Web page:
| lv-item category-technology site-stackoverflow |    0 |
| 1217462400                                     |    1 |
| 9410733                                        |    2 |
| 15707906                                       |    3 |
| 73.95805406                                    |    4 |
| 4258590                                        |    5 |
| 7232805                                        |    6 |
| 7956.285714                                    |    7 |
| Stack Overflow                                 |    8 |
| lv-item category-technology site-serverfault   |    0 |
| 1241049600                                     |    1 |

The columns C-F filter the content of A by item type. For example, D is the site name: =FILTER(A:A,B:B=8), etc. The Category column needs a bit of extra (routine) work to make it user-friendly. Otherwise, the table is finished:

|        Name         | Questions per day | Visits per day |
| Stack Overflow      | 7956.3            |        7232805 |
| Server Fault        | 103.1             |         353739 |
| Super User          | 162.9             |         734077 |
| Meta Stack Exchange | 21.8              |           8680 |
| Web Applications    | 12.7              |          44341 |
| Arqade              | 36.5              |         247448 |
| Webmasters          | 13.6              |          12433 |
| Seasoned Advice     | 6.9               |          80308 |
| Game Development    | 21.1              |          25836 |
| Photography         | 8.5               |          26560 |
| Cross Validated     | 84.4              |          63317 |
| Mathematics         | 616.4             |         150744 |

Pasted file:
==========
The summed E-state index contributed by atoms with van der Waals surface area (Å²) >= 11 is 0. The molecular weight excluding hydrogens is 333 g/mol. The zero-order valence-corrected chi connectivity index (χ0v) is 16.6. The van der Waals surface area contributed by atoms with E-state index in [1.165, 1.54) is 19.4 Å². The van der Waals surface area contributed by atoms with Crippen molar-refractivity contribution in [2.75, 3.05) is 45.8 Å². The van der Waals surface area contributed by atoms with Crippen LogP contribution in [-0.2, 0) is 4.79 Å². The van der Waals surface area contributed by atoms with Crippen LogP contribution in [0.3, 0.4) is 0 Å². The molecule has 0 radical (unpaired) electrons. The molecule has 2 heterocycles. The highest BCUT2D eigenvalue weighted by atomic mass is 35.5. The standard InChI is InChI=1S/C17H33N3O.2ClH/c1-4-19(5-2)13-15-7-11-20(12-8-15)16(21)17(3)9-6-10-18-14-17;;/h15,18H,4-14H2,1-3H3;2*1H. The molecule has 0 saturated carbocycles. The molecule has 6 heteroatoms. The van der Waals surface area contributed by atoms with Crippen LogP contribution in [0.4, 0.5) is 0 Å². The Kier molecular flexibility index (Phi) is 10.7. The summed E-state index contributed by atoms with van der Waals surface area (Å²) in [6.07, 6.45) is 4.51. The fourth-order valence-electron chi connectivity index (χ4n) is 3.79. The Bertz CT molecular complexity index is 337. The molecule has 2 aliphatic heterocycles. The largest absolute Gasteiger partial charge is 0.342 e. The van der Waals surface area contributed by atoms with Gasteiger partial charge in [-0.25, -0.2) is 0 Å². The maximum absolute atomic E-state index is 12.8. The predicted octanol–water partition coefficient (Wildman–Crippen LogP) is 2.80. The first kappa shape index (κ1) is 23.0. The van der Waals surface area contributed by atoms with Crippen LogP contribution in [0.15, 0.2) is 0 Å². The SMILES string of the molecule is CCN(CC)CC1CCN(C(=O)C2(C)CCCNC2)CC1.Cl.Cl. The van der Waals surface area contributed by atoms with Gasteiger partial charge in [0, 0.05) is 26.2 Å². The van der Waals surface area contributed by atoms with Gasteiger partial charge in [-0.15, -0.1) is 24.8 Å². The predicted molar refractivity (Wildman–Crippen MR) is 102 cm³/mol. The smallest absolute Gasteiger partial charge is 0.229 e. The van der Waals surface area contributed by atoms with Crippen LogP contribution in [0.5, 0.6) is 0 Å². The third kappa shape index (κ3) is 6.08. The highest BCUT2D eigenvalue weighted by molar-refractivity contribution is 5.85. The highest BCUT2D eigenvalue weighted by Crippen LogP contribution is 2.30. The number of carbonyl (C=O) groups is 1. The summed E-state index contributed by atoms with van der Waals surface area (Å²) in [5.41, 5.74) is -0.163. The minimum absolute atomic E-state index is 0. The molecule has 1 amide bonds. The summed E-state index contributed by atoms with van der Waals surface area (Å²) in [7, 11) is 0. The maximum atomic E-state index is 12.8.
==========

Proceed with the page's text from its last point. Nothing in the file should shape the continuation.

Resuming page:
| Home Improvement    | 17.3              |          71148 |

The bubble chart uses this table for the log-log scale plot that you see above.

The volume of the intersection of balls

Fix two positive numbers {R} and {r}. The volume of the intersection of balls of radii {R} and {r} is a function of the distance {d} between their centers. Is it a decreasing function?

Intersecting balls
Intersecting balls

Wolfram MathWorld gives a formula for this volume in the three-dimensional case

\displaystyle    V(d) = \frac{\pi}{12 d} (R+r-d)^2(d^2+2rd-3r^2+2Rd+6Rr-3R^2)

(Here and in the sequel it is assumed that {d\le R+r}.) From this formula it is not at all obvious that {V(d)} is decreasing. And this is just for three dimensions.

Let’s begin with the one-dimensional case, then. Consider the intervals {[-R,R]} and {[d-r,d+r]} where {d\le R+r}. A point {x} belongs to their intersection if and only if

\displaystyle  \max(-R,d-r)\le x \le \min(R,d+R)

Hence, the length of the intersection is {L(d)=\min(R,d+r)-\max(-R,d-r)}. Even this simple formula does not quite make it evident that the function is decreasing for {d>0}. If {d+r>R} this is clear enough, but the case {d+r -d-r>-r}.

Fortunately, Fubini’s theorem reduces the general case to the one-dimensional one. Take any line {L} parallel to the line connecting the centers. The intersection of each ball with {L} is a line segment whose length is independent of {d}. The distance between the midpoints of these segments is {d}; thus, the length of the intersection is a decreasing function of {d}.

Gromov’s note Monotonicity of the volume of intersection of balls (1987) deals with the more general case of {k\le n+1} balls in {\mathbb R^n}: if two sets of balls {B(x_i,r_i)} an {B(x_i',r_i)} satisfy {\|x_i'-x_j'\|\le \|x_i-x_j\|} for all {i,j}, then the volume of {\bigcap B(x_i,r_i)} does not exceed the volume of {\bigcap B(x_i',r_i)}.

The paper ends with

Question: Who is the author of [this result]? My guess is this was known to Archimedes. Undoubtedly the theorem can be located […] somewhere in the 17th century.

Meanwhile, the corresponding problem for the volume of the union remains open.